|Publication number||US20010032175 A1|
|Application number||US 09/842,177|
|Publication date||Oct 18, 2001|
|Filing date||Apr 26, 2001|
|Priority date||Apr 27, 2000|
|Also published as||WO2001082194A2, WO2001082194A8|
|Publication number||09842177, 842177, US 2001/0032175 A1, US 2001/032175 A1, US 20010032175 A1, US 20010032175A1, US 2001032175 A1, US 2001032175A1, US-A1-20010032175, US-A1-2001032175, US2001/0032175A1, US2001/032175A1, US20010032175 A1, US20010032175A1, US2001032175 A1, US2001032175A1|
|Inventors||G. Holden, David Fox|
|Original Assignee||Holden G. David, Fox David G.|
|Export Citation||BiBTeX, EndNote, RefMan|
|Patent Citations (6), Referenced by (88), Classifications (9), Legal Events (1)|
|External Links: USPTO, USPTO Assignment, Espacenet|
 This application claims priority to U.S. Provisional Patent Application Ser. No. 60/,200,064 filed Apr. 27, 2000 by David G. Fox, entitled “Industry Auction Site,” the entire subject matter of which is herein incorporated by reference.
 1. Field of the Invention
 The present invention relates to a system and method for conducting and facilitating transactions in a commodity goods marketplace or industry. An embodiment of the present invention provides a World Wide Web (“Web”) based auction site for conducting and facilitating transactions in an industry.
 2. Description of the Related Art
 The terminology “commodity goods” is generally used to refer to goods, including manufactured goods, supplies, chemicals, parts and the like that are sold in large quantities, generally at low unit prices. For example, in the chemical industry, certain polymers, that are widely utilized by manufacturers are considered commodity goods. Examples of such commodity polymers include, but are not limited to, PET (polyethylene terephthalate), polypropylene, EVA (ethylene vinyl acetate), PVC (polyvinyl chloride), polyethylene, and similar polymers that are sold in bulk at low unit (e.g. per lb.) prices.
 Due to the imprecise nature of supply and demand in a commodity good industry, there are often quantities of commodity goods available from producers that are not destined for sale to a particular customer. For example, in the chemical industry, a commodity polymer a producer may have an excess supply of PET.
 In addition, due to the imprecise nature of supply and demand, a consumer of commodity goods may have a demand for a good that their existing supply chain is not able to meet. For example, a user of PET may have a demand for PET that is not being met by their ordinary suppliers.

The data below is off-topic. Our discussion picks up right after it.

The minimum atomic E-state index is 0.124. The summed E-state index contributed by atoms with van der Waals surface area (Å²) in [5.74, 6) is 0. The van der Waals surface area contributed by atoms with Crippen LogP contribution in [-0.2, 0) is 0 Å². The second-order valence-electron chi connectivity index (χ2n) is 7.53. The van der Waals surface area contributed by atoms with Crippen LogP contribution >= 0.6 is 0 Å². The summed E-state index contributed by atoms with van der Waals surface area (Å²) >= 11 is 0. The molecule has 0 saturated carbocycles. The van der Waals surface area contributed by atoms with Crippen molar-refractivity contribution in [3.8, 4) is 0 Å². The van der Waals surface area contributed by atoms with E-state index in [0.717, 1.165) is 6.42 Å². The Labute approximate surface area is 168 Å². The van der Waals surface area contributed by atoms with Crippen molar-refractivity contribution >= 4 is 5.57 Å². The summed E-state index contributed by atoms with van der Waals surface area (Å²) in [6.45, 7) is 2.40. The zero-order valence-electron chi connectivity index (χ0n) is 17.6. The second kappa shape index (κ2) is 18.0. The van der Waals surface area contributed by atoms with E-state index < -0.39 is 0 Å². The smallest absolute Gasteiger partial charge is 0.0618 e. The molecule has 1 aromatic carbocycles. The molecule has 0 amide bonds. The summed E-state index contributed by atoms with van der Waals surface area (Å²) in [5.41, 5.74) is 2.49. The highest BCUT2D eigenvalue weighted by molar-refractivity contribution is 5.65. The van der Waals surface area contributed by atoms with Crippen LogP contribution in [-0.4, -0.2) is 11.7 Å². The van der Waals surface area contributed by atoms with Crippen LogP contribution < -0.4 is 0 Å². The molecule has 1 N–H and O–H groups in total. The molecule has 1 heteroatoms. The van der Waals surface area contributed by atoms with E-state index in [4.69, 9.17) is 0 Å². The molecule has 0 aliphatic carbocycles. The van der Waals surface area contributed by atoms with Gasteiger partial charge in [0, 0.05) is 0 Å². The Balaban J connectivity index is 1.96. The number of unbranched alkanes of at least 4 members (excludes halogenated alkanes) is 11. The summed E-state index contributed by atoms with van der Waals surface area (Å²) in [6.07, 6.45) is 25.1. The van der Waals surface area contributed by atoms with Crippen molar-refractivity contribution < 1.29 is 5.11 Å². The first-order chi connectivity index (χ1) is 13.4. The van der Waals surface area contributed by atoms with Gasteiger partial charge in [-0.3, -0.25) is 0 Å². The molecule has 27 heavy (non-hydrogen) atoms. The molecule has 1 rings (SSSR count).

The method currently used by commodity suppliers to sell an overstock of a commodity is to call customers or known users of the commodity and offer it for sale. Typically, a sales representative will first create a list of potential buyers and the proceed to call each potential buyer and offer the commodity for sale. The sales representative will typically call each prospect on the list until the entire overstock of commodity has been sold. With this strategy, the seller could end up selling the commodity for less than its current market value.
 For instance, Supplier A has 10 tons of commodity C1. A list of prospects is created: P1, P2, . . . , Pn. Supplier A offers the 10 tons for sale at $0.50 per pound to prospect P1. P1 declines. When offered, P2 accepts the offer to buy the entire 10 tons at $0.50 per pound. Prospect P3, however, would have been willing to purchase the 10 tons for $0.70 per pound. Thus, Supplier A missed an opportunity to gain $0.20 per pound. For 10 tons (ton=2000 pounds), Supplier A loses $4000.00 (20,000 pounds at $0.20 per pound).
 A method of selling not currently used by commodity suppliers/buyers is to use an on-line auction. One of the largest and most well known on-line trading community is available from eBay™ (http://www.ebay.com). An on-line auction is similar to a live auction in that buyers bid for an item and compete against one another to win the right to purchase the item by placing the highest bid. Bidders in on-line auctions can be anywhere around the globe, as long as they are connected to the on-line auction site via a network. Because the bidders are not co-located, on-line auctions typically have a preset start (open) and end (close) time. This allows the bidders to log in to the on-line auction when it is convenient, but does not require them to be present to win. Typical on-line auctions have algorithms implemented by software to determine which bidder is the high bidder, thus eliminating the need for a live auction representative. Since on-line auctions in use today do not have a moderator or auction representative; once a bid has been placed, it is not possible to withdraw the bid, even if it was a mistake.
 A number of terms specific to auctions are defined below as a basis for the description provided herein:
 English Auction: The English auction format is an ascending-price offering, meaning that, in general, bids must be higher in price than existing bids in order to win an auctioned offering. In an English offering, all offering participants can see the bids placed by other participants. This is known as open-outcry. English offerings can be multi-unit offerings in that a lot can contain one or many units of the item being auctioned. Bidders can bid for all of the items or a portion of them.
 Basic rules for English Offerings (although these rules are simpler if the auction has only one lot, such as one railcar):
 Each bidding participant is allowed one current bid in the offering at a time.
 A subsequent bid from a given user replaces that user's existing bid if it passes validation.
 Each bid includes a bid quantity and bid price.
 If ore than one (1) item is available for sale, bidders can specify whether they will accept a partial fulfillment of their requested quantity or will accept only the full amount of their requested quantity.
 All bids must be equal to or greater than the starting bid of the offering.